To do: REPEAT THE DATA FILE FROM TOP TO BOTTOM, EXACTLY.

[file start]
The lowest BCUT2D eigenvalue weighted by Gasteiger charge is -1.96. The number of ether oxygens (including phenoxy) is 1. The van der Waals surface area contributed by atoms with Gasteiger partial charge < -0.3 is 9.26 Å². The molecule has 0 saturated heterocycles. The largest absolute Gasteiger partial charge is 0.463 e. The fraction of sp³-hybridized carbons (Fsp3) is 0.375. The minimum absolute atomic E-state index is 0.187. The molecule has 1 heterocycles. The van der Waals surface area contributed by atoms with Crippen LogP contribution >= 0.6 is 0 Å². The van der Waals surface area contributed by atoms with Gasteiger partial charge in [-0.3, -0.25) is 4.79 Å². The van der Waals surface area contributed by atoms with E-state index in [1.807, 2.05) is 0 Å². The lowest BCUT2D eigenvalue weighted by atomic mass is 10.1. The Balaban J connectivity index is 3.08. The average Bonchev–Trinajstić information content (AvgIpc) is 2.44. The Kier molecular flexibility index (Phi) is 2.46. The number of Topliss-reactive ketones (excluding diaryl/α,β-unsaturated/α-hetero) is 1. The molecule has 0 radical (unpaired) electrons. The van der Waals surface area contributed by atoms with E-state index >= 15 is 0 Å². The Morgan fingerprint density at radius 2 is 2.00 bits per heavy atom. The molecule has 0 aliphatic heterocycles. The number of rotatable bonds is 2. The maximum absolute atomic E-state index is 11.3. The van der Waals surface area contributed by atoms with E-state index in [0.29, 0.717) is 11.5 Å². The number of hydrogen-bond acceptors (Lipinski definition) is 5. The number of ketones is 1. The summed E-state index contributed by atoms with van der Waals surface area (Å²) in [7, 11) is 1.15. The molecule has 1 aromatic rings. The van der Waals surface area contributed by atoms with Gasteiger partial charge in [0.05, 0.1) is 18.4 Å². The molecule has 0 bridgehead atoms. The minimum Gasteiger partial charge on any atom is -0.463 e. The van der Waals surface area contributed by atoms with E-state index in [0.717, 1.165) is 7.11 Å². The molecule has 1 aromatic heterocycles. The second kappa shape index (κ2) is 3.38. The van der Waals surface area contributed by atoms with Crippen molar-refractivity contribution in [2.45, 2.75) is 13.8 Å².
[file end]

The lowest BCUT2D eigenvalue weighted by Gasteiger charge is -1.96. The number of ether oxygens (including phenoxy) is 1. The van der Waals surface area contributed by atoms with Gasteiger partial charge < -0.3 is 9.26 Å². The molecule has 0 saturated heterocycles. The largest absolute Gasteiger partial charge is 0.463 e. The fraction of sp³-hybridized carbons (Fsp3) is 0.375. The minimum absolute atomic E-state index is 0.187. The molecule has 1 heterocycles. The van der Waals surface area contributed by atoms with Crippen LogP contribution >= 0.6 is 0 Å². The van der Waals surface area contributed by atoms with Gasteiger partial charge in [-0.3, -0.25) is 4.79 Å². The van der Waals surface area contributed by atoms with E-state index in [1.807, 2.05) is 0 Å². The lowest BCUT2D eigenvalue weighted by atomic mass is 10.1. The Balaban J connectivity index is 3.08. The average Bonchev–Trinajstić information content (AvgIpc) is 2.44. The Kier molecular flexibility index (Phi) is 2.46. The number of Topliss-reactive ketones (excluding diaryl/α,β-unsaturated/α-hetero) is 1. The molecule has 0 radical (unpaired) electrons. The van der Waals surface area contributed by atoms with E-state index >= 15 is 0 Å². The Morgan fingerprint density at radius 2 is 2.00 bits per heavy atom. The molecule has 0 aliphatic heterocycles. The number of rotatable bonds is 2. The maximum absolute atomic E-state index is 11.3. The van der Waals surface area contributed by atoms with E-state index in [0.29, 0.717) is 11.5 Å². The number of hydrogen-bond acceptors (Lipinski definition) is 5. The number of ketones is 1. The summed E-state index contributed by atoms with van der Waals surface area (Å²) in [7, 11) is 1.15. The molecule has 1 aromatic rings. The van der Waals surface area contributed by atoms with Gasteiger partial charge in [0.05, 0.1) is 18.4 Å². The molecule has 0 bridgehead atoms. The minimum Gasteiger partial charge on any atom is -0.463 e. The van der Waals surface area contributed by atoms with E-state index in [0.717, 1.165) is 7.11 Å². The molecule has 1 aromatic heterocycles. The second kappa shape index (κ2) is 3.38. The van der Waals surface area contributed by atoms with Crippen molar-refractivity contribution in [2.45, 2.75) is 13.8 Å².